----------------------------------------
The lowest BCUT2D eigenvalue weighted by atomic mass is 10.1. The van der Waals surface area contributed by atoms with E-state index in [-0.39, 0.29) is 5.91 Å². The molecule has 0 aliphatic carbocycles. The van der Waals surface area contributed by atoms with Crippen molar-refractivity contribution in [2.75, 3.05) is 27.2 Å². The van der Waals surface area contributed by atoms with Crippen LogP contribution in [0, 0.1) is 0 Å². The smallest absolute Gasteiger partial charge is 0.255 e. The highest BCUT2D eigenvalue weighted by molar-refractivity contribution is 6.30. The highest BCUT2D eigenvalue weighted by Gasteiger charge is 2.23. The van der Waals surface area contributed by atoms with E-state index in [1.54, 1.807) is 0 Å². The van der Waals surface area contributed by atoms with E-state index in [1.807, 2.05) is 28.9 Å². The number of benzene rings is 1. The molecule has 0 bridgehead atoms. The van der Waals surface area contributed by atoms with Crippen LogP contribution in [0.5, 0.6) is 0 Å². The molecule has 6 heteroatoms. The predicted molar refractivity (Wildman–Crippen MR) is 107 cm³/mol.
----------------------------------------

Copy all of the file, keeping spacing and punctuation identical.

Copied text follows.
The lowest BCUT2D eigenvalue weighted by atomic mass is 10.1. The van der Waals surface area contributed by atoms with E-state index in [-0.39, 0.29) is 5.91 Å². The molecule has 0 aliphatic carbocycles. The van der Waals surface area contributed by atoms with Crippen molar-refractivity contribution in [2.75, 3.05) is 27.2 Å². The van der Waals surface area contributed by atoms with Crippen LogP contribution in [0, 0.1) is 0 Å². The smallest absolute Gasteiger partial charge is 0.255 e. The highest BCUT2D eigenvalue weighted by molar-refractivity contribution is 6.30. The highest BCUT2D eigenvalue weighted by Gasteiger charge is 2.23. The van der Waals surface area contributed by atoms with E-state index in [1.54, 1.807) is 0 Å². The van der Waals surface area contributed by atoms with E-state index in [1.807, 2.05) is 28.9 Å². The number of benzene rings is 1. The molecule has 0 bridgehead atoms. The van der Waals surface area contributed by atoms with Crippen LogP contribution in [0.5, 0.6) is 0 Å². The molecule has 6 heteroatoms. The predicted molar refractivity (Wildman–Crippen MR) is 107 cm³/mol.